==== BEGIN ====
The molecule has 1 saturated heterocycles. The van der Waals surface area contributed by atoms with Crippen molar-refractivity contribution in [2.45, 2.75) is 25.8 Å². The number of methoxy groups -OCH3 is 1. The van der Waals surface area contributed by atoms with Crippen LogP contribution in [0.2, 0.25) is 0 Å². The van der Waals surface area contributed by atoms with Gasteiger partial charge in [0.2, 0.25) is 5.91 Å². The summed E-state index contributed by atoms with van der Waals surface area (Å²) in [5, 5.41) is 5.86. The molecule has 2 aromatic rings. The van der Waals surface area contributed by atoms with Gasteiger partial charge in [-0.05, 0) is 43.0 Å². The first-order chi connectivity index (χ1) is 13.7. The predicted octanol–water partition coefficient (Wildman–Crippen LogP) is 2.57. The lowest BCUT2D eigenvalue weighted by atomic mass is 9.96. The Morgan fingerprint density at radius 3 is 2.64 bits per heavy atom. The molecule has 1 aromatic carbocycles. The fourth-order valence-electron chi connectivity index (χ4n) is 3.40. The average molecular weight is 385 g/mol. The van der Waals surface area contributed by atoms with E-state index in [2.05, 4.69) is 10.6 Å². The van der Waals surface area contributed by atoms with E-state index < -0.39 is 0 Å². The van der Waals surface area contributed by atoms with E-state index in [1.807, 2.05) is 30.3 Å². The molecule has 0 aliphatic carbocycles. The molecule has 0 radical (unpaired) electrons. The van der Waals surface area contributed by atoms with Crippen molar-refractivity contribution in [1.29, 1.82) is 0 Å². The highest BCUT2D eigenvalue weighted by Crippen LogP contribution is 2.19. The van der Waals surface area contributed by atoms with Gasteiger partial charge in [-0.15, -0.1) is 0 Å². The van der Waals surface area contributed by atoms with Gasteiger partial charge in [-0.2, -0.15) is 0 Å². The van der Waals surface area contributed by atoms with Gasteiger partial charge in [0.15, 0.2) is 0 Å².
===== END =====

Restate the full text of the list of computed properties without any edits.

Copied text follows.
The molecule has 1 saturated heterocycles. The van der Waals surface area contributed by atoms with Crippen molar-refractivity contribution in [2.45, 2.75) is 25.8 Å². The number of methoxy groups -OCH3 is 1. The van der Waals surface area contributed by atoms with Crippen LogP contribution in [0.2, 0.25) is 0 Å². The van der Waals surface area contributed by atoms with Gasteiger partial charge in [0.2, 0.25) is 5.91 Å². The summed E-state index contributed by atoms with van der Waals surface area (Å²) in [5, 5.41) is 5.86. The molecule has 2 aromatic rings. The van der Waals surface area contributed by atoms with Gasteiger partial charge in [-0.05, 0) is 43.0 Å². The first-order chi connectivity index (χ1) is 13.7. The predicted octanol–water partition coefficient (Wildman–Crippen LogP) is 2.57. The lowest BCUT2D eigenvalue weighted by atomic mass is 9.96. The Morgan fingerprint density at radius 3 is 2.64 bits per heavy atom. The molecule has 1 aromatic carbocycles. The fourth-order valence-electron chi connectivity index (χ4n) is 3.40. The average molecular weight is 385 g/mol. The van der Waals surface area contributed by atoms with E-state index in [2.05, 4.69) is 10.6 Å². The van der Waals surface area contributed by atoms with E-state index < -0.39 is 0 Å². The van der Waals surface area contributed by atoms with E-state index in [1.807, 2.05) is 30.3 Å². The molecule has 0 aliphatic carbocycles. The molecule has 0 radical (unpaired) electrons. The van der Waals surface area contributed by atoms with Crippen molar-refractivity contribution in [1.29, 1.82) is 0 Å². The highest BCUT2D eigenvalue weighted by Crippen LogP contribution is 2.19. The van der Waals surface area contributed by atoms with Gasteiger partial charge in [-0.15, -0.1) is 0 Å². The van der Waals surface area contributed by atoms with Gasteiger partial charge in [-0.2, -0.15) is 0 Å². The van der Waals surface area contributed by atoms with Gasteiger partial charge in [0.15, 0.2) is 0 Å².